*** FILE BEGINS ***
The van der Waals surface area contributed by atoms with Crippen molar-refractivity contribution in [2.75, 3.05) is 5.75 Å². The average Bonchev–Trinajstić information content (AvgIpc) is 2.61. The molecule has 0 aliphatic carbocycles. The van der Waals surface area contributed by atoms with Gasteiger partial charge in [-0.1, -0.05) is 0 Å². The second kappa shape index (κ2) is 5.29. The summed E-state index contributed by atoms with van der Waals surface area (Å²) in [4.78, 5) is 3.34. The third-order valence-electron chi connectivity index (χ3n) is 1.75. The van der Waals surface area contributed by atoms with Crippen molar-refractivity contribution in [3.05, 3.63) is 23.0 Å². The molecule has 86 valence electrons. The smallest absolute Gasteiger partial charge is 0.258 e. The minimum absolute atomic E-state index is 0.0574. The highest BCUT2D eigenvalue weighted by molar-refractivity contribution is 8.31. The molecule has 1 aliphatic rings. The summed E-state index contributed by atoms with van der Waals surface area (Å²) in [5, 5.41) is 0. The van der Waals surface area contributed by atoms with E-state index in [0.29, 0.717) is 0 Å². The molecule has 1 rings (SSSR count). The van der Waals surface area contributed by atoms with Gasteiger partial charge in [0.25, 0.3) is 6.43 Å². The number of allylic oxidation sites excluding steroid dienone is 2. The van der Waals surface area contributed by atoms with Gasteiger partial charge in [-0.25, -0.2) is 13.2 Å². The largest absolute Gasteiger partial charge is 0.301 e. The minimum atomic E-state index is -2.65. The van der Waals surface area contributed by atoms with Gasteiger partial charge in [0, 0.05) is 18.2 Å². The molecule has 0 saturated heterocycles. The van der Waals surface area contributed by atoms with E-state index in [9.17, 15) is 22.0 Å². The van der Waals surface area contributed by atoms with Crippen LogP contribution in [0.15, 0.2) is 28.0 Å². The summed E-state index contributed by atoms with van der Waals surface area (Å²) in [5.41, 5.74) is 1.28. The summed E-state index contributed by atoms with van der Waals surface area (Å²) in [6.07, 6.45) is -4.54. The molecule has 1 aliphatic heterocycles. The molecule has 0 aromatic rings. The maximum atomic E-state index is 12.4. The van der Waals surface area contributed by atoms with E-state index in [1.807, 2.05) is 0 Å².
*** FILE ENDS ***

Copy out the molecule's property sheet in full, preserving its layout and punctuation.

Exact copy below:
The van der Waals surface area contributed by atoms with Crippen molar-refractivity contribution in [2.75, 3.05) is 5.75 Å². The average Bonchev–Trinajstić information content (AvgIpc) is 2.61. The molecule has 0 aliphatic carbocycles. The van der Waals surface area contributed by atoms with Gasteiger partial charge in [-0.1, -0.05) is 0 Å². The second kappa shape index (κ2) is 5.29. The summed E-state index contributed by atoms with van der Waals surface area (Å²) in [4.78, 5) is 3.34. The third-order valence-electron chi connectivity index (χ3n) is 1.75. The van der Waals surface area contributed by atoms with Crippen molar-refractivity contribution in [3.05, 3.63) is 23.0 Å². The molecule has 86 valence electrons. The smallest absolute Gasteiger partial charge is 0.258 e. The minimum absolute atomic E-state index is 0.0574. The highest BCUT2D eigenvalue weighted by molar-refractivity contribution is 8.31. The molecule has 1 aliphatic rings. The summed E-state index contributed by atoms with van der Waals surface area (Å²) in [5, 5.41) is 0. The van der Waals surface area contributed by atoms with E-state index in [0.29, 0.717) is 0 Å². The molecule has 1 rings (SSSR count). The van der Waals surface area contributed by atoms with Gasteiger partial charge in [0.25, 0.3) is 6.43 Å². The number of allylic oxidation sites excluding steroid dienone is 2. The van der Waals surface area contributed by atoms with Gasteiger partial charge in [-0.25, -0.2) is 13.2 Å². The largest absolute Gasteiger partial charge is 0.301 e. The minimum atomic E-state index is -2.65. The van der Waals surface area contributed by atoms with Gasteiger partial charge in [0, 0.05) is 18.2 Å². The molecule has 0 saturated heterocycles. The van der Waals surface area contributed by atoms with E-state index in [9.17, 15) is 22.0 Å². The van der Waals surface area contributed by atoms with Crippen LogP contribution in [0.15, 0.2) is 28.0 Å². The summed E-state index contributed by atoms with van der Waals surface area (Å²) in [5.41, 5.74) is 1.28. The summed E-state index contributed by atoms with van der Waals surface area (Å²) in [6.07, 6.45) is -4.54. The molecule has 1 aliphatic heterocycles. The molecule has 0 aromatic rings. The maximum atomic E-state index is 12.4. The van der Waals surface area contributed by atoms with E-state index in [1.807, 2.05) is 0 Å².